It’s probable that as newborns the first person that we had grown to love wasn’t ourselves but rather the person whose arms had become our home and body our sustenance — our mother. It seems as if we humans are hardwired to express our love outwardly before we have learned how to express it inwardly to ourselves. Somehow our love has become an emotional spring that sprouts outwardly to quench the emotional thirst of others while inwardly our own emotional thirst remains unquenched. For many of us, self-love is a kind of secondary love; we’ve become so engrossed in our love for others that we’ve alienated ourselves from our own love. But why is it that so many of us have subjugated self-love into a secondary position behind the love of others? It might be because we don’t see our love as being complete until we’ve found someone apart from ourselves to attach it to; some of us have externalized the feeling of love and haven’t reserved any of it for ourselves to enjoy. We also have the tendency of cherishing that which we can lose more than we cherish that which we cannot lose in life. And being that we cannot lose ourselves, we tend to overcompensate our love for others at the expense of self-love. Some of us have never even attempted to hug and kiss ourselves, our hugs and kisses have become exported affection that has made their home upon the bodies of others, but are strangers to our own being.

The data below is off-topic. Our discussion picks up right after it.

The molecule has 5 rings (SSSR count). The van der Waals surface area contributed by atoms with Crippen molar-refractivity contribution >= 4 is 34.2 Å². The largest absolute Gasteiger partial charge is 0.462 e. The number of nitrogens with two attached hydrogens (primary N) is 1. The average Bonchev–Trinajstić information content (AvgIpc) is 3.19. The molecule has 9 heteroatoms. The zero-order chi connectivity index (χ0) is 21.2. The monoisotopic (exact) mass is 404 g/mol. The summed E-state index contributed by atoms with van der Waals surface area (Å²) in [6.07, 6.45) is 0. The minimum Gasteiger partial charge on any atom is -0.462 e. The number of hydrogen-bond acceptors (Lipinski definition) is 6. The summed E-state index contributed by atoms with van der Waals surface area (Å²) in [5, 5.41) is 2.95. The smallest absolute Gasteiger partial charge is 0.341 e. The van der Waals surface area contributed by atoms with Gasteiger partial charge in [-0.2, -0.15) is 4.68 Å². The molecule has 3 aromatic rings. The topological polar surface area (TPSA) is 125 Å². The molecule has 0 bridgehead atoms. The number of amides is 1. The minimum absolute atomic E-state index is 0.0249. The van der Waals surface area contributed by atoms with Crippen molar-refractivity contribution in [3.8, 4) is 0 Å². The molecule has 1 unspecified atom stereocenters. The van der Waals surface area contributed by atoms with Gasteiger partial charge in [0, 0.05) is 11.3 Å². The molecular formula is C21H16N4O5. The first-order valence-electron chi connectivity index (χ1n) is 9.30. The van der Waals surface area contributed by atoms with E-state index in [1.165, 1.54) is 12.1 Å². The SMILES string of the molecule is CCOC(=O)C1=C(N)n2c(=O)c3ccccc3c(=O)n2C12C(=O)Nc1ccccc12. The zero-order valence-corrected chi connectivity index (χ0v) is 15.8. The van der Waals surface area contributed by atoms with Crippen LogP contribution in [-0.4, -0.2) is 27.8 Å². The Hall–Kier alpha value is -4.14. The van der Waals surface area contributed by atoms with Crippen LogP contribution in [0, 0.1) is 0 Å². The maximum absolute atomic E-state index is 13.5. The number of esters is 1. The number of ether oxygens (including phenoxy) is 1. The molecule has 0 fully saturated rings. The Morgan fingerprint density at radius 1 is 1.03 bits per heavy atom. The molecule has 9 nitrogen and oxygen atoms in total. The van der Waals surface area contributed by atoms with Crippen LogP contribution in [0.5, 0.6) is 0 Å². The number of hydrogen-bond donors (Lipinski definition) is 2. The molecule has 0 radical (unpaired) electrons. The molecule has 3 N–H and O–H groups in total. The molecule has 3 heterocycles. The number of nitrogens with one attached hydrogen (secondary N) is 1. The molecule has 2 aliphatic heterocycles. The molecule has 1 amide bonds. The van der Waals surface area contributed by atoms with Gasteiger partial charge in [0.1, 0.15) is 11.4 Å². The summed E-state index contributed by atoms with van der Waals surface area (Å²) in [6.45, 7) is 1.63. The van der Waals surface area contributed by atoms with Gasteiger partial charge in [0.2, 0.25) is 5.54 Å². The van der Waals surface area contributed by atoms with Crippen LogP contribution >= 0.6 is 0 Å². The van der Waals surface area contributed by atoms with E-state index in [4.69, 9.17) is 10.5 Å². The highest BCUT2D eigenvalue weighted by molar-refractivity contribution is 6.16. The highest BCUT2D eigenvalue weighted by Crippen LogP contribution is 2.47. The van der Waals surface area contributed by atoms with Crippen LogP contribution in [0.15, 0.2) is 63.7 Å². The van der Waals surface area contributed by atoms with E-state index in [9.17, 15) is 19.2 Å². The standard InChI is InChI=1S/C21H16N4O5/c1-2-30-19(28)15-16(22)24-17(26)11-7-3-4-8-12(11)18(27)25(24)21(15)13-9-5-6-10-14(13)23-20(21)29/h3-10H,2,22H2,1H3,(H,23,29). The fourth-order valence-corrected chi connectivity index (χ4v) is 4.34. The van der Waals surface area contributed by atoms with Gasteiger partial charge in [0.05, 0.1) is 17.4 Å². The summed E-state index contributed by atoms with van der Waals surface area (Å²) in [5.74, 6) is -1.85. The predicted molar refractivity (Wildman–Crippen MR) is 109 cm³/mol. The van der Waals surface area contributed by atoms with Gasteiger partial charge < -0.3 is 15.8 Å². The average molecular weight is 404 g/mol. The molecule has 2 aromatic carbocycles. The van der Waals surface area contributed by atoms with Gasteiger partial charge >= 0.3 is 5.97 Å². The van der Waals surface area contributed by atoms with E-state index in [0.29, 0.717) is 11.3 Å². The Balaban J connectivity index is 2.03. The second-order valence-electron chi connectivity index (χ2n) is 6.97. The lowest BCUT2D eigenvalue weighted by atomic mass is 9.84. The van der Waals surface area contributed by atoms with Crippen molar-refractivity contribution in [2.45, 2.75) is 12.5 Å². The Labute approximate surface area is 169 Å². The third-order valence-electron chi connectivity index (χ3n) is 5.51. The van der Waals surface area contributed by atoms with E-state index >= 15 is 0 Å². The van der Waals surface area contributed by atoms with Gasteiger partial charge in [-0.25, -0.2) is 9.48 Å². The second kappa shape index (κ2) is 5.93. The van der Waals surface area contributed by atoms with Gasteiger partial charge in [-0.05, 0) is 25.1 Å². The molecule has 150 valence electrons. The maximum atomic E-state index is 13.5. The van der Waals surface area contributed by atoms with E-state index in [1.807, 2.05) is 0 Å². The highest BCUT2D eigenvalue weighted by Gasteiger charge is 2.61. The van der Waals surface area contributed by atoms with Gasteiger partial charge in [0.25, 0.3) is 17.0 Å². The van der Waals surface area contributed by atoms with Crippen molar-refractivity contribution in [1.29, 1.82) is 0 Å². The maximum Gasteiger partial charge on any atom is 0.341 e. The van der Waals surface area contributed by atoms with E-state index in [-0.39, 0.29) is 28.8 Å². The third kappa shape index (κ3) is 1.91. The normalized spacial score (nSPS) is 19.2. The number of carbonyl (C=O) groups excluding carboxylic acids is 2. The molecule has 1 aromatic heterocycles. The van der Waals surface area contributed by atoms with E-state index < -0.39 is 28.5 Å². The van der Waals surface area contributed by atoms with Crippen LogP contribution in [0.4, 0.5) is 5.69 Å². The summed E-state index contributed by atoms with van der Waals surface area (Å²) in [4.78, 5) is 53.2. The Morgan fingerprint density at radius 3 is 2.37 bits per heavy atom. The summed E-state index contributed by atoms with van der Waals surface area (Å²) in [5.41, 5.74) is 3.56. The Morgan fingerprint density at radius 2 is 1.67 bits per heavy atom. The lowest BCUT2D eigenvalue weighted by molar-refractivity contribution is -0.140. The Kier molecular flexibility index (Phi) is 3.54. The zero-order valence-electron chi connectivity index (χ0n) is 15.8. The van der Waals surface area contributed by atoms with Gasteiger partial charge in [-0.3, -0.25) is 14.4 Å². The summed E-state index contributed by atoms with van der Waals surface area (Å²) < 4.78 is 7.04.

It’s not our material assets that give us our true worth in life; it’s the immaterial feeling of self-love which appraises us the best. Some of us have made the mistake of stepping on the scale of comparison to appraise ourselves but doing so only scales down our true worth. Comparison is poisonous to self-love; the moment we step on the scale of comparison, we will be subjected to an imperfect measurement that will be harmful to the way we view ourselves. I’ve often heard people speak about imperfection but nothing in life can be imperfect until it’s measure up against something it’s not; the imperfection doesn’t lie with who we’re but with how we measure who we’re. Imperfection is the offspring of comparison; if we should extract comparison from our mind, we would come to the realization that we’re perfectly who we’re. Self-love is the antidote to the mental poison of comparison; it prevents us from cosmeticizing ourselves with made-up lies. Being that we cannot separate love from self, it’s natural for us to be selfish with our love at times; it’s natural for us to christen ourselves with our own love before we allow others to bask in its titillating feeling. And although it’s natural for us to mentally digest the opinions of others, we should never reduce ourselves to these opinions nor allow them to injure the love we’ve for ourselves.